matches among themselves. It is difficult to know how to
approach them, to which species each belongs. But if we
remember, as we turn to the bookcase, that each of these 
books was written by a pen which, consciously or uncon-
sciously, tried to trace out a design, avoiding this, accepting
that, adventuring the other; if we try to follow the writer in 
his experiment from the first word to the last, without impos-
ing our design upon him, then we shall have a good chance
of getting hold of the right end of the string.

To read a book well, one should read it as if one were 
writing it. Begin not by sitting on the bench among the 
judges but by standing in the dock with the criminal. Be his
fellow worker, become his accomplice. Even, if you wish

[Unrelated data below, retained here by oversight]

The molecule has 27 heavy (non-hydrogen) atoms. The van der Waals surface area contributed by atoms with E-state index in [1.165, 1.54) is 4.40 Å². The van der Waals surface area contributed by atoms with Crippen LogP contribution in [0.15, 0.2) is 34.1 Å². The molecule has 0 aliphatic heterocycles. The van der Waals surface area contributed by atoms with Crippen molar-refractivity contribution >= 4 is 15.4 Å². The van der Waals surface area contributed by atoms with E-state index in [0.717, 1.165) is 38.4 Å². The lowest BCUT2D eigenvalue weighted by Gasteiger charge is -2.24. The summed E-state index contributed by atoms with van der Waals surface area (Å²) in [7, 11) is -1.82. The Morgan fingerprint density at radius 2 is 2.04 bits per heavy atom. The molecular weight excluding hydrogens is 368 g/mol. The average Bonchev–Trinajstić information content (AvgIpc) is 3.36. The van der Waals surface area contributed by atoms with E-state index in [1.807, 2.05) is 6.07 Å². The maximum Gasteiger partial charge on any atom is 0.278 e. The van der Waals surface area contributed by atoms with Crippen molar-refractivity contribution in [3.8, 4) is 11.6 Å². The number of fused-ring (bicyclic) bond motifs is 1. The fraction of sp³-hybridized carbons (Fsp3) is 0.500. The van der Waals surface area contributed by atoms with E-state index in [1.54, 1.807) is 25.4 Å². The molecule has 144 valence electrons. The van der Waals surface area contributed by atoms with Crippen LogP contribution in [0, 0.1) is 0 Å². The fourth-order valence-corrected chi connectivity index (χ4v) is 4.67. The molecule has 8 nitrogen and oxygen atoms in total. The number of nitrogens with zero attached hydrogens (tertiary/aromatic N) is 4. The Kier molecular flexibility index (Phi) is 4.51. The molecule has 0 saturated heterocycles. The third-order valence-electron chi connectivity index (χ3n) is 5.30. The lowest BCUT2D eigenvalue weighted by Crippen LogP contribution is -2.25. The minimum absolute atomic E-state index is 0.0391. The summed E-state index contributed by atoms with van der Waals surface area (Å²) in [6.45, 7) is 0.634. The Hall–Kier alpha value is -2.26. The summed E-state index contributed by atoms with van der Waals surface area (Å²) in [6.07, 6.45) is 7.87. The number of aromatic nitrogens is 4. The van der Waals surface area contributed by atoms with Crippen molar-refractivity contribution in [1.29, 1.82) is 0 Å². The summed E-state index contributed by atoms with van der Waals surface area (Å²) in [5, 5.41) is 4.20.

merely to read books, begin by writing them. For this cer-
tainly is true—one cannot write the most ordinary little
story, attempt to describe the simplest event—meeting a 
beggar, shall we say, in the street, without coming up against
difficulties that the greatest of novelists have had to face.
In order that we may realize, however briefly and crudely,
the main divisions into which novelists group themselves,
let us imagine how differently Defoe, Jane Austen, and
Thomas Hardy would describe the same incident—this
meeting a beggar in the street. Defoe is a master of narrative.
His prime effort will be to reduce the beggar’s story to perfect
order and simplicity. This happened first, that next, the
other thing third. He will put in nothing, however attractive,
that will tire the reader unnecessarily, or divert his attention
from what he wishes him to know. He will also make us
believe, since he is a master, not of romance or of comedy,
but of narrative, that everything that happened is true.
He will be extremely precise therefore. This happened, as he
tells us on the first pages of “Robinson Crusoe,” on the first
of September. More subtly and artfully, he will hypnotize us
into a state of belief by dropping out casually some little
unnecessary fact—for instance, “my father called me one
morning into his chamber, where he was confined by the